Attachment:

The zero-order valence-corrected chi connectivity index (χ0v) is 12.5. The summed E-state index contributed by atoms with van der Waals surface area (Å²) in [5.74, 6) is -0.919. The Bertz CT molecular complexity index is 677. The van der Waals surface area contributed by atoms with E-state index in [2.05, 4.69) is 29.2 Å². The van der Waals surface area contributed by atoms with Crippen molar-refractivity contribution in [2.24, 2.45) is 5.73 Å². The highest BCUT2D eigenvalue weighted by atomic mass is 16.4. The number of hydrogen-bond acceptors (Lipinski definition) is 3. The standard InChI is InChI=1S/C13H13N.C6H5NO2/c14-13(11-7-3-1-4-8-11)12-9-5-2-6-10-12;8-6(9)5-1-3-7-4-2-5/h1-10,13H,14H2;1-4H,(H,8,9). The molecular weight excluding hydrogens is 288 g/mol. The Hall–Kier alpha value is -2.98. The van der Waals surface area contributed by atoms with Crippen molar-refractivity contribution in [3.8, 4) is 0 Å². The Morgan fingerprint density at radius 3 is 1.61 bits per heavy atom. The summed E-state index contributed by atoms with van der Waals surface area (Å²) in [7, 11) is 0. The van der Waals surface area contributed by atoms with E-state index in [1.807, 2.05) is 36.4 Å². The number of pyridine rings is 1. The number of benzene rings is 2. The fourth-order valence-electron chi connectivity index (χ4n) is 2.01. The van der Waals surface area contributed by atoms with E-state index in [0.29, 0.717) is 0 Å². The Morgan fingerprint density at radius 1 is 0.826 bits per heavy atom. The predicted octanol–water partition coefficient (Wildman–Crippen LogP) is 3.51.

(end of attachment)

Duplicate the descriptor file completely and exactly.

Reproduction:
The zero-order valence-corrected chi connectivity index (χ0v) is 12.5. The summed E-state index contributed by atoms with van der Waals surface area (Å²) in [5.74, 6) is -0.919. The Bertz CT molecular complexity index is 677. The van der Waals surface area contributed by atoms with E-state index in [2.05, 4.69) is 29.2 Å². The van der Waals surface area contributed by atoms with Crippen molar-refractivity contribution in [2.24, 2.45) is 5.73 Å². The highest BCUT2D eigenvalue weighted by atomic mass is 16.4. The number of hydrogen-bond acceptors (Lipinski definition) is 3. The standard InChI is InChI=1S/C13H13N.C6H5NO2/c14-13(11-7-3-1-4-8-11)12-9-5-2-6-10-12;8-6(9)5-1-3-7-4-2-5/h1-10,13H,14H2;1-4H,(H,8,9). The molecular weight excluding hydrogens is 288 g/mol. The Hall–Kier alpha value is -2.98. The van der Waals surface area contributed by atoms with Crippen molar-refractivity contribution in [3.8, 4) is 0 Å². The Morgan fingerprint density at radius 3 is 1.61 bits per heavy atom. The summed E-state index contributed by atoms with van der Waals surface area (Å²) in [7, 11) is 0. The van der Waals surface area contributed by atoms with E-state index in [1.807, 2.05) is 36.4 Å². The number of pyridine rings is 1. The number of benzene rings is 2. The fourth-order valence-electron chi connectivity index (χ4n) is 2.01. The van der Waals surface area contributed by atoms with E-state index in [0.29, 0.717) is 0 Å². The Morgan fingerprint density at radius 1 is 0.826 bits per heavy atom. The predicted octanol–water partition coefficient (Wildman–Crippen LogP) is 3.51.